Non capisco! Il mio italiano è molto male!
The day after Cinque Terre, Leslie and I drove to Florence (Firenze) which was only an hour and an half away. We walked around for a bit. Florence has a very flat skyline. The back streets essentially all look the same. I later came to appreciate this because it allows the spectacular Florence Cathedral to really pop out. Florence is pretty small. You can walk anywhere important in all of 15-20 minutes. It’s also very touristy but not bothersome to be in. There are tons of statues, including the authentic statue of David. Even on random back streets there will be a corner of a building with a statue inside a housing with incredibly detailed design. A few of the iconic buildings have green and red polychrome marble that brightly contrasts with the white to give a very unique and memorable look.
So Leslie and I were walking down a street. I was carrying all of my things so the quickdraws and helmet were hanging off of my bag. A young man from inside a sandwich shop pointed and goes “Hey!” while clawing his hands up and down, i.e. “climbing!”. We ended up chatting with him for a bit. He was very entertaining and friendly, and he convinced us to sit down for a sandwich. Now we get to the good part. The food. Holy shit. I knew Italy had good food, and I had already been in the country a total of two weeks, but Florence has redefined that concept for me. It’s almost damaging, because I’m sitting in the airport now and I question if I’ll ever enjoy anything in life as much as eating in Florence. I can already see how quickly I get lost in this. Anyway…yeah. We got the recommended sandwich, Schiacciate (flat bread) with Sbriciolona and stracchino cheese. Sbriciolona (spree-chee-<pause>-lona), at least this one, is a sort of italian salami that feels like a cross between the best salami you’ve ever had and raw sausage. It was so fatty, so soft, and so delicious. The sandwich was just bread, cheese and meat. This was definitely an example of how the most delicious food on this trip has often been very simple. The deli, Vinarno, just opened a few weeks ago. If by chance you make it to Florence, go have a visit!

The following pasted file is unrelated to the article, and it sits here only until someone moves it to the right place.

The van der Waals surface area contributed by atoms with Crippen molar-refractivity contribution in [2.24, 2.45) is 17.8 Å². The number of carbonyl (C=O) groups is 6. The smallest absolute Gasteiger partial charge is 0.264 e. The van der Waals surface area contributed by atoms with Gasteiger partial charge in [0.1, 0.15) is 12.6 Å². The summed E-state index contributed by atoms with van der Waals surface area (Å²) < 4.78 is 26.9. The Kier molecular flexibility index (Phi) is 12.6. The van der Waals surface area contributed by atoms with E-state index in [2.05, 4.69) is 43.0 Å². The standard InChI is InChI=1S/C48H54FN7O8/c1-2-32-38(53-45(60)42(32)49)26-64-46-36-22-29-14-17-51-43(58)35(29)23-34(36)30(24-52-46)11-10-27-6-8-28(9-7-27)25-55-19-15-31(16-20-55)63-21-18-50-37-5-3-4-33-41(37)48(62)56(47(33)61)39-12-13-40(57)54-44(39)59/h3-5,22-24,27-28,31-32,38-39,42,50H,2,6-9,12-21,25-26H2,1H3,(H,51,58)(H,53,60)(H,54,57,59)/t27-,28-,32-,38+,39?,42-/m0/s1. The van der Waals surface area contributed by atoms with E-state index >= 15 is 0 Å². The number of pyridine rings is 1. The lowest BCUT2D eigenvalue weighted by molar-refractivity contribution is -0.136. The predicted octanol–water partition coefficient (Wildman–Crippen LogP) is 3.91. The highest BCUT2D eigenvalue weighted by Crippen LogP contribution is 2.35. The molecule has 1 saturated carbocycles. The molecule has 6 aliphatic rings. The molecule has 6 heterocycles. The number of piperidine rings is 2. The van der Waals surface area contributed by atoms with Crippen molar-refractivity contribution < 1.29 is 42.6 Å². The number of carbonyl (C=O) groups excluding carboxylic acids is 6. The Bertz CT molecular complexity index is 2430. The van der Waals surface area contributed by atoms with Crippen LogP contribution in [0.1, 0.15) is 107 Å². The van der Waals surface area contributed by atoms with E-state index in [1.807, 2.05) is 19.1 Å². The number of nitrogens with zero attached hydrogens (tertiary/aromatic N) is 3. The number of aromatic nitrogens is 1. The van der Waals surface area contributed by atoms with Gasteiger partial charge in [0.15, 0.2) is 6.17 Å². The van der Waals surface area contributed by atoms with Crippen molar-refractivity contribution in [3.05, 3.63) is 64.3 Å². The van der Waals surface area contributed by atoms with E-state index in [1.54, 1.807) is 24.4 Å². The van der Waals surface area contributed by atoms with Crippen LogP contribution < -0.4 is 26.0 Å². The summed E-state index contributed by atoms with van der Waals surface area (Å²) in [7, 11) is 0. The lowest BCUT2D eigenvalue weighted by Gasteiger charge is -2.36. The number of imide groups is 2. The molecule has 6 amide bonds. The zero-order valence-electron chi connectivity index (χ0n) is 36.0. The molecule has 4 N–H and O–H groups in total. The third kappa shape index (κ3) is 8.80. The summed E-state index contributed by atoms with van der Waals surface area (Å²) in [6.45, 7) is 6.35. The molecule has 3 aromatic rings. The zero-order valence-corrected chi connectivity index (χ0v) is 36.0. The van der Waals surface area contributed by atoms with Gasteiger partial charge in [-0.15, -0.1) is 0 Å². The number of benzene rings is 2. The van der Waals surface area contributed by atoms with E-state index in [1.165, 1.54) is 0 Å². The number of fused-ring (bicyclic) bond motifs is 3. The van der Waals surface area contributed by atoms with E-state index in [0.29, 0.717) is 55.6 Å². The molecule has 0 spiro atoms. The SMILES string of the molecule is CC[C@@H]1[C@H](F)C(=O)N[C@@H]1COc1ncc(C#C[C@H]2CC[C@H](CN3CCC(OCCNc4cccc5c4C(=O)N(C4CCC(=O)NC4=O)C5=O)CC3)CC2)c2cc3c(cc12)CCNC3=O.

After our incredible sandwich, we met up with Meaghan, a good friend from college who I hadn’t seen in about four years, and who was by chance traveling to Florence the same days that we were. This was her second time in Florence, because she had loved it so much the first time. We walked around town for a bit, and then split off for a bit. Meaghan and her friends checked out the graves of Da vinci and Galileo and Leslie and I did the important stuff: food and vino. See? I’m back to it. We got a mini sandwich with coppa and fig, awesome. We got mini canolis, amazing. We got a slice of pizza, great. We got wine, meh. That being said, it was the only mediocre wine in Florence. Meaghan had bought a red at the supermarket that was great and we continued to get wine throughout that and the following days, which was all amazing. Quick tip: apparently red wine is the thing to get in Florence, not white. Reconvened with Meaghan and friends. Another sandwich and more wine, delicious. I’m not even sure what we did between that and dinner. I think it was just non-stop eating from the second I got to Florence. Oh! I remember, we got tiramisu. 2€ and out of this world. What is with this place. Dinner was a classic italian restaurant where we got bruschetta, ravioli with cream meat sauce, carbonara, ravioli with butter and sage…I forget the others but I can assure you my fork was in every dish. The concept of not-sharing was out the window. Everyone wanted to try everything. The bruschetta is stacked high with the freshest tomatoes. The pastas all surprisingly don’t have too much tomato in the sauce. Even the lasagna is more meaty and cheesy with the tomato more of a mild presence.